We get it. It happens. Nobody sets a deal up expecting it to fail. What would be the point, then?
But. Every deal, if it closes or not, involves hard costs that have to be paid. Take title exams, for instance. The title exam fee is a hard cost that someone has to pony up for even if something ultimately doesn’t cross the finish line to closing. The examiner going to the courthouse to search the deed books? They don’t do that for free. It’s not their hobby and they’re not just doing it for fun. They get paid.
So then. It’s really good practice, and common courtesy as well, to pay for for those hard costs even if a deal completely falls to pieces. After all, you would never go to a restaurant, order a dinner, and then decide not to pay pay for it because you just weren’t hungry, right? You wouldn’t even think of it.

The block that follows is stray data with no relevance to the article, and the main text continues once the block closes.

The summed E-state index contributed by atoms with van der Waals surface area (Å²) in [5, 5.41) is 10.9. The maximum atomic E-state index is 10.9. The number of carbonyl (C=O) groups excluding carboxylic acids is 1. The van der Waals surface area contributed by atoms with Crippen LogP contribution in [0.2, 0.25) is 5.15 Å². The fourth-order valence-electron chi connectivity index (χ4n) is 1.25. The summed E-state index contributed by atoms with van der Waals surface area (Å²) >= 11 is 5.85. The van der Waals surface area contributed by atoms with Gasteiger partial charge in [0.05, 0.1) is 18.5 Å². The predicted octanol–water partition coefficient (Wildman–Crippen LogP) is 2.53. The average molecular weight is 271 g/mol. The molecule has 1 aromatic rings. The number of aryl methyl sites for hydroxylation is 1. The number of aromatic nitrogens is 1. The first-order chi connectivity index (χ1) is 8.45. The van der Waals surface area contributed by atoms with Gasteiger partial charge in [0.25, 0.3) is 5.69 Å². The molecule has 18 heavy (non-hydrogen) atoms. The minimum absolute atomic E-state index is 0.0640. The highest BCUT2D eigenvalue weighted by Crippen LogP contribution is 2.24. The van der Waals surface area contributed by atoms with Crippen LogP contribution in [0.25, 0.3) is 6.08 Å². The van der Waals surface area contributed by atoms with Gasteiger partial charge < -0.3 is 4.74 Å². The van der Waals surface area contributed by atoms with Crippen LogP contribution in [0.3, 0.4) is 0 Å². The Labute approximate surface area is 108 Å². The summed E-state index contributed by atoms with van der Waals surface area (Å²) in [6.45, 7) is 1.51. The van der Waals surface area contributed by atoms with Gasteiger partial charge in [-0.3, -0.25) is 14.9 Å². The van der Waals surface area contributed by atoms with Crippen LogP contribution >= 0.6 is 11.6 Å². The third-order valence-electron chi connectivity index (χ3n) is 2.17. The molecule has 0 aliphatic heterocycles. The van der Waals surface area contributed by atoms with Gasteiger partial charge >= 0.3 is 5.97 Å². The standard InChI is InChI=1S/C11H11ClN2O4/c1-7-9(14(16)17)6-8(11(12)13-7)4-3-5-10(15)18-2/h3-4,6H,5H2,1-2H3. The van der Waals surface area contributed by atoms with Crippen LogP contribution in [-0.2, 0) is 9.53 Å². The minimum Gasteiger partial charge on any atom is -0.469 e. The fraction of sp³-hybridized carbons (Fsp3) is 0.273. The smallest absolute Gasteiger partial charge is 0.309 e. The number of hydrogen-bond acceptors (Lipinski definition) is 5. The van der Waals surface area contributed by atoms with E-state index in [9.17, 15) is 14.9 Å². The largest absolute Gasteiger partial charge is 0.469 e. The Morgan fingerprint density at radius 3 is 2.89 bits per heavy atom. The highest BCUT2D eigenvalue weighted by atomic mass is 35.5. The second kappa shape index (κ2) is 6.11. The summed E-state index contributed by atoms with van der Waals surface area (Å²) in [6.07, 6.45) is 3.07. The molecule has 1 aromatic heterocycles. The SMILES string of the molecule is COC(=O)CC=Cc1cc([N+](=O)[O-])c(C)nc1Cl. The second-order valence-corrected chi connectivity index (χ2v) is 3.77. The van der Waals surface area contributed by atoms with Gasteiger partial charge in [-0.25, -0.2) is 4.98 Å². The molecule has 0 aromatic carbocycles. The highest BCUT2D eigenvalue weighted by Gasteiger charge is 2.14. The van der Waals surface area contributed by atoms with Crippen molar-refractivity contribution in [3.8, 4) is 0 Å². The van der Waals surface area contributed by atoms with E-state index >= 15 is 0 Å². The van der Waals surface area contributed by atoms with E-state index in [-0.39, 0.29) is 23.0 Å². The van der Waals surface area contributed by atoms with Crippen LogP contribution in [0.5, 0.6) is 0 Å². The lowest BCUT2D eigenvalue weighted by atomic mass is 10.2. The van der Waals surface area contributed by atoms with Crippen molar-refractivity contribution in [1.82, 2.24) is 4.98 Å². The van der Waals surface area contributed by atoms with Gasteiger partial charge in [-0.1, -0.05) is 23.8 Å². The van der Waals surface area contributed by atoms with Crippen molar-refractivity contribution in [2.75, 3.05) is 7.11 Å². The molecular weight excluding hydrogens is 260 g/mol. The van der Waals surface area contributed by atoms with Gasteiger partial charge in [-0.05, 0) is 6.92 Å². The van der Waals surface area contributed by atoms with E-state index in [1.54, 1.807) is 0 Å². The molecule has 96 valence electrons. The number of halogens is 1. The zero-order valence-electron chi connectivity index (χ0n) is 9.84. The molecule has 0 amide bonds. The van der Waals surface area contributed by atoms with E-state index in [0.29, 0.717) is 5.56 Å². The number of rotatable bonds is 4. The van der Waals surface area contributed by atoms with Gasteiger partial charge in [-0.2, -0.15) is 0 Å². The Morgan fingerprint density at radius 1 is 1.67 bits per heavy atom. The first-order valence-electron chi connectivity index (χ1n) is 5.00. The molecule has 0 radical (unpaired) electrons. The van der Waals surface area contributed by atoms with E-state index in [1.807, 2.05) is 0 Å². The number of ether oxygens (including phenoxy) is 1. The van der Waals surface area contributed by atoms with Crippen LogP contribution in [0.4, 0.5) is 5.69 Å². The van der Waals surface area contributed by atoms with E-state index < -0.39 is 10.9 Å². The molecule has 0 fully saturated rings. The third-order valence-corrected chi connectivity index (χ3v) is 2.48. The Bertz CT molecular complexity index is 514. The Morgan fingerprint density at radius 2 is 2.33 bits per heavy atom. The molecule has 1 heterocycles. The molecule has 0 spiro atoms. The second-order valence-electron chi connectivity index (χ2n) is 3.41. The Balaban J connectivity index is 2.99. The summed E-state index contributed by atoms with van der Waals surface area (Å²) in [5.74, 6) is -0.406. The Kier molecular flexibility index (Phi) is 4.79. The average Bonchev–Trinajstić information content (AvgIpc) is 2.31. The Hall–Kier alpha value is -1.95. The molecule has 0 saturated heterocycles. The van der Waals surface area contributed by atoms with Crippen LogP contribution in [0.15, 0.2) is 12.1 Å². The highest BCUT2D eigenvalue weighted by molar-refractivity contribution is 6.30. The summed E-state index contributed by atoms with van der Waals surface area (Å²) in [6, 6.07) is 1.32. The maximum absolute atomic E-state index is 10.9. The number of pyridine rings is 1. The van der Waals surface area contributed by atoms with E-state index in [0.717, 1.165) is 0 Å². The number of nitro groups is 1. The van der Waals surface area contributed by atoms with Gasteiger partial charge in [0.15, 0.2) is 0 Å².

That said, there are ways to minimize the times that this happens. Some wholesalers hold off on ordering a title exam until they’ve already assigned their contract. Others may wait until they’ve taken care of their other due diligence. There are ways.
Stiffing the closing attorneys’ hard costs is not a great way to make friends and influence people. Just the opposite, really. Any investor whose deals regularly don’t close and then doesn’t pay the hard costs will soon find themselves without closing attorneys to work with. But if you do good work and handle your business professionally, then amazing things will follow.